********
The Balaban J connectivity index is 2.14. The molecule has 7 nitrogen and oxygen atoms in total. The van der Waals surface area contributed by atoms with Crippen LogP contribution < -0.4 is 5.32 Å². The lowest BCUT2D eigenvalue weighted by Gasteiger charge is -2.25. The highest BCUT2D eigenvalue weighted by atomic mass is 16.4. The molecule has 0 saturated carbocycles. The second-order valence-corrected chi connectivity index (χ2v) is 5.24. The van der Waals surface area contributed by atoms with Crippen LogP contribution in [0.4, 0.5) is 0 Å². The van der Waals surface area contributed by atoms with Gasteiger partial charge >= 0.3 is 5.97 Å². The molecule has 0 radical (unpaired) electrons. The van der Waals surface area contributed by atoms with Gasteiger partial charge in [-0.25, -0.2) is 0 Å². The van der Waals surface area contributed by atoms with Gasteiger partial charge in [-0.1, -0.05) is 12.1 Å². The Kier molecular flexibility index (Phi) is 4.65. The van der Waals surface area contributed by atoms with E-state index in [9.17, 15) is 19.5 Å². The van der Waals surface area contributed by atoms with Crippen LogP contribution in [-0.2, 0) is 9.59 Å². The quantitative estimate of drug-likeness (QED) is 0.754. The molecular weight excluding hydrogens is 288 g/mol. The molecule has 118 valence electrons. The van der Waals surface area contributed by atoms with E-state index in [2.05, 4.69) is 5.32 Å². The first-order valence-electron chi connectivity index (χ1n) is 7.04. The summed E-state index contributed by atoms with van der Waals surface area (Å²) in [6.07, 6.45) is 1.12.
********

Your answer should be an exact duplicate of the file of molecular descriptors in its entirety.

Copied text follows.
The Balaban J connectivity index is 2.14. The molecule has 7 nitrogen and oxygen atoms in total. The van der Waals surface area contributed by atoms with Crippen LogP contribution < -0.4 is 5.32 Å². The lowest BCUT2D eigenvalue weighted by Gasteiger charge is -2.25. The highest BCUT2D eigenvalue weighted by atomic mass is 16.4. The molecule has 0 saturated carbocycles. The second-order valence-corrected chi connectivity index (χ2v) is 5.24. The van der Waals surface area contributed by atoms with Crippen LogP contribution in [0.4, 0.5) is 0 Å². The van der Waals surface area contributed by atoms with Gasteiger partial charge >= 0.3 is 5.97 Å². The molecule has 0 radical (unpaired) electrons. The van der Waals surface area contributed by atoms with Gasteiger partial charge in [-0.25, -0.2) is 0 Å². The van der Waals surface area contributed by atoms with Gasteiger partial charge in [-0.1, -0.05) is 12.1 Å². The Kier molecular flexibility index (Phi) is 4.65. The van der Waals surface area contributed by atoms with E-state index in [9.17, 15) is 19.5 Å². The van der Waals surface area contributed by atoms with Crippen LogP contribution in [-0.2, 0) is 9.59 Å². The quantitative estimate of drug-likeness (QED) is 0.754. The molecular weight excluding hydrogens is 288 g/mol. The molecule has 118 valence electrons. The van der Waals surface area contributed by atoms with E-state index in [2.05, 4.69) is 5.32 Å². The first-order valence-electron chi connectivity index (χ1n) is 7.04. The summed E-state index contributed by atoms with van der Waals surface area (Å²) in [6.07, 6.45) is 1.12.